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The Last Queen Paperback – 8 Jan 2009
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Compelling... a riveting blend of passion, power and betrayal. (Inside Soap)
Disturbing royal secrets and court manipulations wickedly twist this enthralling story, brilliantly told. (Publishers Weekly)
A vivid historical romp to rival Philippa Gregory.See all Product description
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The Last Queen is an outstanding achievement, superbly written. I can really see the love and craft that Gortner poured into it over the years that he took to write it. What a formidable, interesting and tragic character he has described in Juana la Loca. She is a woman whose story was sadly forgotten for centuries. Well, not any more. I can honestly think of only a handful of historical fiction novels of any time period that I have enjoyed as much in the last few years. These would include The Law Of Dreams by Peter Behrens and Hawk Quest by Robert Lyndon.
Ben Kane, author of Spartacus: The Gladiator.
From her early days as a daughter of the Catholic monarchs, Ferdinand and Isabella, when her highly strung nature began to emerge, to her youthful and initially unwelcome betrothal to Philip the Fair which blossomed into happy marriage and motherhood, to the tragic fate that engulfed her as she became a political pawn in power struggles beyond her control, Gortner puts flesh on the bones of Juana's narrative. His story also explains why, politically, it was so convenient for all concerned for her to be deemed too mad to reign, when she became Queen of Castile on her mother's death. Throughout the book Gortner is unsparingly critical of his male characters: Louis of France, Henry Tudor, Philip le Bel, Ferdinand of Aragon et al are depicted as power hungry and manipulative with few finer feelings towards Juana, who at the end of the day was, quite legitimately, her mother's heir apparent. Philip, however, could not accept the secondary role as King consort to a ruling Queen and thus the wheels of her downfall were put in motion, not aided by her father who had his own agenda, which did not involve having his daughter as Queen in place of his late wife.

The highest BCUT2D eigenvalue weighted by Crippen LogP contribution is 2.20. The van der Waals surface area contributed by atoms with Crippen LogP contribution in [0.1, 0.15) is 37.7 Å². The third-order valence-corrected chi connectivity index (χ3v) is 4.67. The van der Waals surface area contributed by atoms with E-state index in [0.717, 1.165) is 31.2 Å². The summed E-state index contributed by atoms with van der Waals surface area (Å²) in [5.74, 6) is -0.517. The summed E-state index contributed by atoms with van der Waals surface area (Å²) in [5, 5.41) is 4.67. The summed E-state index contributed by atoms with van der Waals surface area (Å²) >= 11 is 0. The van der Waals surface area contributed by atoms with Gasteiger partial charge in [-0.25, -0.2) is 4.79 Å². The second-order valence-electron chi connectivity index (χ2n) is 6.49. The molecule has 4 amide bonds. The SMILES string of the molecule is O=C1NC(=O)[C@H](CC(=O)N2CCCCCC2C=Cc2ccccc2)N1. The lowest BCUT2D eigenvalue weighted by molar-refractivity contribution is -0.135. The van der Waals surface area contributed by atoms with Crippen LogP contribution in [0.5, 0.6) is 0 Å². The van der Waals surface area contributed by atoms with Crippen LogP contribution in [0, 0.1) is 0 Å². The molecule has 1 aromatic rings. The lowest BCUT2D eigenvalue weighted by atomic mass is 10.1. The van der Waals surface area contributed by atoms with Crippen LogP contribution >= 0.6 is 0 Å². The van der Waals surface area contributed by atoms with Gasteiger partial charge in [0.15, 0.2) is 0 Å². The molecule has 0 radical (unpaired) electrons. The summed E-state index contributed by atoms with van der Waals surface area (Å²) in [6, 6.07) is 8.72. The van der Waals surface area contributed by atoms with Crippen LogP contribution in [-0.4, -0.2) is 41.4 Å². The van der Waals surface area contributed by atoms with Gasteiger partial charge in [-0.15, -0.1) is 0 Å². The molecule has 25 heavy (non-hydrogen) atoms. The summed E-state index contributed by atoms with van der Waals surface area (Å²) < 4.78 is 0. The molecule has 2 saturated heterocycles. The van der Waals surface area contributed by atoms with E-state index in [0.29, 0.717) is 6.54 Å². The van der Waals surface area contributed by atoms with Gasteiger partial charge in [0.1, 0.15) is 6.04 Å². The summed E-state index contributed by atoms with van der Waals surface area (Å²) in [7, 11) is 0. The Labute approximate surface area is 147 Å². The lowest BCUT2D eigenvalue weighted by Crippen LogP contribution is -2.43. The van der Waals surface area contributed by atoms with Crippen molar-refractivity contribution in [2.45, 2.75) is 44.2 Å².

Whether or not she had a clinical mental condition or was simply permanently stressed to the eyeballs, we will never know, but this author interprets what little hard evidence there is and has produced a fast paced and highly readable fictional account of a shadowy, and probably fragile, personality.
Just a plain, good read and I'll certainly read another of his.
Yup, it is in the oh so easy first person, well, if you can't engage with that...and it is maddening...and no doubt some of the facts are stretched...Juana probably was loco...but who cares? This is story telling and very enjoyable it was, too.
As a part time expat spending half of my life living in Spain, the history is fascinating and the accounts and descriptions of various parts of Spain, illuminating.
This book was selected by a Dutch member of our reading group and indeed, the best choice of 2012 - a must for historical novel fans.